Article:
Once you’re in the habit of regular charging, you’ll begin noticing the extra expense on your energy bill. While running an EV is cheaper than a petrol or diesel car*, charging still costs money, so it’s important to be mindful of when you’re plugging your car in. If you mostly depend on public charging, there are tools available to help you forecast your spending on charging. Zap Map’s handy cost calculator gives you an accurate view on how much you’re likely to spend on each charge, and how long it will take. All you have to do is pop in the details of your vehicle and it’ll take care of the rest, giving you the cost per mile as well as the overall charge cost.

How long will it take to charge my electric car?

Charge times depend on the type of charger you may use. The length of time it takes can also depend on the type of vehicle you have and how much charge it can take. There are three levels of chargers, ranging from rapid, fast and slow. They’re available in residential spaces, petrol stations and street charging points. Charging speeds for electric cars are measured in kilowatts (kW). The higher the number of watts the car can handle, the faster the car will charge.

Establishing a charging routine

Home points tend to use slow charging points; the charging time ranges between 11 to 22 hours, with the two speeds being either 3.7kW or 7.4kW. The idea is that you let your home charger do its thing while you’re relaxing at home. That’s why it’s recommended that you charge your electric vehicle overnight. After a night's charge, you’ll always have a full battery before you set off for your day. So, no matter how grouchy you might be feeling in the morning, at least your car will be raring to go.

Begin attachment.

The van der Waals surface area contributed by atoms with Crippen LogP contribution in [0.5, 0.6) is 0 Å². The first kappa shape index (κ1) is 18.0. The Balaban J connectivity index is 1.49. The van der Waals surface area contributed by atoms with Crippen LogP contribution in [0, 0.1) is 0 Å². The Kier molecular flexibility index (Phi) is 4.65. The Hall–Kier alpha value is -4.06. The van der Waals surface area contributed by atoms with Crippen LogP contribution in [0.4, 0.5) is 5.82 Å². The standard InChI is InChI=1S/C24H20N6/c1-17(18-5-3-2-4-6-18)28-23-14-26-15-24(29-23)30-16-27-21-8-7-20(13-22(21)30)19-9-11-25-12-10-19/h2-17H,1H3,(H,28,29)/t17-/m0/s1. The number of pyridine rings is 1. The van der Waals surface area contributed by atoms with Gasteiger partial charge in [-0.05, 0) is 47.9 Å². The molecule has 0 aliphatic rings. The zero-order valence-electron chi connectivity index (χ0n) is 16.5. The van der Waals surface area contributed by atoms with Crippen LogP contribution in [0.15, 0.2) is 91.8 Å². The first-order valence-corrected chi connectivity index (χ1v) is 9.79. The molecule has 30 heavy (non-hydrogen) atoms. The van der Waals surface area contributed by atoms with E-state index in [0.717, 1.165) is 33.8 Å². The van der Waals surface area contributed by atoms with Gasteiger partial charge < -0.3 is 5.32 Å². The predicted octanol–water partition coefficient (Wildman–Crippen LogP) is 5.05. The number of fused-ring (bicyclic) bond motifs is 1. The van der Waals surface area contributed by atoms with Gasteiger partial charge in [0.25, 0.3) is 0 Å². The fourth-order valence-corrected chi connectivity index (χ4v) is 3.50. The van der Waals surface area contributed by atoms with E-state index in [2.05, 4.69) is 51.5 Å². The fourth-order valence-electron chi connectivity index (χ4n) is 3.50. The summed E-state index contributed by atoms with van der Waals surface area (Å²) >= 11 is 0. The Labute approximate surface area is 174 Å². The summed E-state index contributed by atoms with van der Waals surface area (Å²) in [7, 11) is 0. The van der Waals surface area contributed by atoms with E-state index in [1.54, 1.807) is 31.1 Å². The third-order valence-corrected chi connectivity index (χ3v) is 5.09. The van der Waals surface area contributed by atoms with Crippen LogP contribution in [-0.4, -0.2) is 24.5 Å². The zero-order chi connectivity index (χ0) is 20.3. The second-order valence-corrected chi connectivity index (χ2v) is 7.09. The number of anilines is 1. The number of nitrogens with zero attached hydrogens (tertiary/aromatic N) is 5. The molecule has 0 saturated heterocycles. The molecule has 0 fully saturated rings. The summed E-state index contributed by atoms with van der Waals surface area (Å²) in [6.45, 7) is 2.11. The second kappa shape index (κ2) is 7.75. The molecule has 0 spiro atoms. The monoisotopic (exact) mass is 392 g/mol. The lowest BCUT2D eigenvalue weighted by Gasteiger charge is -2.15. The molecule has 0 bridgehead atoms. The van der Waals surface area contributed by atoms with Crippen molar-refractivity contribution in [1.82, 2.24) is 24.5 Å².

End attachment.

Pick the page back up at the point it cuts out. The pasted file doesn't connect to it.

On-the-go charging

A sure-fire way to keep your vehicle topped up is by using fast and ultra-rapid chargers found while you’re out and about. Fast charging ports typically range from 7kW to 22kW, with a full charge taking between four to eleven hours, making them ideal for the odd top-up charge here and there. Rapid chargers are where it really starts to get interesting. A rapid charger will either be an AC or DC unit, with most AC units producing up to 43kW. Find yourself a DC charger, though, and you could be enjoying some serious power. DC units can produce anything between 50kW to 150kW, with a speedy charging time of between 20 minutes to two hours. So, if you need a full charge in minimal time, DC is the way to go. But remember - charging speeds can vary between different car makes and models. If you’re unsure, your best bet is to contact your manufacturer.

Charging hotspots

When you’re out and about, you should try and top up your charge whenever you get the chance. Think about it. Your car spends most of its time stationary, so what better opportunity is there to charge it? Also, many places of work will offer their employees free or discounted charging. You can also find charge points at supermarkets, in town centres, at the gym… you name it. More and more public places are embracing smart charging, making it easier for drivers to keep their vehicles topped up.

Conclusion: Make the best of both worlds

Charging an electric car might seem daunting if you’ve never done it before. But really, whether it’s at home or when you’re out and about, it’s all about routine. There’s no devil in the detail to be wary of, it’s just a case of figuring out what works for you. And with home charge points becoming more affordable, and public charge points becoming more accessible, there’s never been a better time to make the switch to an electric vehicle.

*On average 7,134 miles driven by a UK motorist in 2019 based on Data from the Department for Transport, with an annual saving of £426.